Review: An Enquiry

William Carey, 1792, 85 pages, 4 of 5 stars

Every Christian interested in missions should read William Carey’s An Enquiry. The word “enquiry” means investigation. In this book, Carey examines missions in a way never done before. The full name of the book is An Enquiry into the Obligations of Christians to Use Means for the Conversion of the Heathens.

The book has five sections. Section One is the Argument, where he answers over a dozen objections to cross-cultural missions. Section Two is the Review, where he surveys the history of missions up to that point. Not a whole lot there. Section Three is the Statistical Survey. Map-making was a hobby of Carey’s. At the time of writing, the world population was just north of 700 million. Today it is 7.8 billion. Section Four is the Challenge, the part of the book I enjoyed the most. Section Five is the Program, where Carey gives practical ways the church can move forward in missions.

Four Reasons to Read the Book

First, William Carey is the GOAT. Many agree Carey is the greatest missionary of all time. He’s the father of modern missions. He kicked off the greatest missions movement the world has ever seen. God used this book to stir missionary zeal among pastors and parishioners. Carey has more ethos than any other missionary author. Loving missions but never having read An Enquiry is like being a student of the violin but having never heard Itzhak Perlman play.

Second, An Enquiry is short. Most versions only have about 85 pages, which includes large margins. The PDF version I have, which cuts out the second and third sections, is only 10 pages, single spaced. You can get the book on Kindle for free.

Third, An Enquiry is logical. Logic used to be a standard requirement in the pastoral training curriculum. Not any more. I’ve had over a dozen years of theological training. I’ve never taken a class on logic. Carey is very clear in his thinking. He anticipates the most common arguments against missions, then answers them one by one. For example, consider this sentence from Section One:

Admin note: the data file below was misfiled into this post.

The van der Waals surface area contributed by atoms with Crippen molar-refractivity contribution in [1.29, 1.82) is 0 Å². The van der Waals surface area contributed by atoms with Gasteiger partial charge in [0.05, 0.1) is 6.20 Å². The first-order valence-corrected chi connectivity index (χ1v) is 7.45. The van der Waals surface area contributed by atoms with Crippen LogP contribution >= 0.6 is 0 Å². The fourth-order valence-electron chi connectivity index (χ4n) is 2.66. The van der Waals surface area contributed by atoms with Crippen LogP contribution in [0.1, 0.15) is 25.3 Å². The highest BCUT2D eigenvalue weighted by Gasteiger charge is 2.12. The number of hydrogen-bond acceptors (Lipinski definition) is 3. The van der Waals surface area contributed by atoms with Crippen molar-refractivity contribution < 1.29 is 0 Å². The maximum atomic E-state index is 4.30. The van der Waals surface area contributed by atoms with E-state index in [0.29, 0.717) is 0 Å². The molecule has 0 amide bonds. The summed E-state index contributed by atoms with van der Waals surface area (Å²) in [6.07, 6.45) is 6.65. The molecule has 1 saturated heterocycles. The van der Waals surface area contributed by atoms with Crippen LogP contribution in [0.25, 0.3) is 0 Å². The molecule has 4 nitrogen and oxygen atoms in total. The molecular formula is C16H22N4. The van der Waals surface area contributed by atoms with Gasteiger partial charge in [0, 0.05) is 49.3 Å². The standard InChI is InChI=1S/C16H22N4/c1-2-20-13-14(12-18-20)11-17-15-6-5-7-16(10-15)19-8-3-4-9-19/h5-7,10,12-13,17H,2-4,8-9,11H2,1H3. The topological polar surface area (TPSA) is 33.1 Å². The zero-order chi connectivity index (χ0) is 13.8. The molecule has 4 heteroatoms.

“Where a command exists nothing can be necessary to render it binding but a removal of those obstacles which render obedience impossible, and these are removed already.”

That’s not an easy sentence to follow. Essentially what he is saying is that if a mother commands her child to exit his room but his little legs will not allow him to reach the door handle, then he is not obligated to leave the room. But as soon as this “obstacle” is removed and an adult gives the child a stool, then obedience is mandatory. In the same way, though Scripture may command Christians to take the Scriptures around the whole world, this may not be binding in every era should there be obstacles in the way. There may be no maps of the world, or no means to travel etc. But by Carey’s time, those obstacles had been removed and now the church is obligated. The church is on the hook.

Fourth, An Enquiry is inspiring and practical. How can one not be motivated to missions after reading Carey’s pleas for Great Commission work. He does not close his book in theory. He gives practical ways to move forward, which included starting a Baptist mission society, intense prayer and financial support for the world evangelists.

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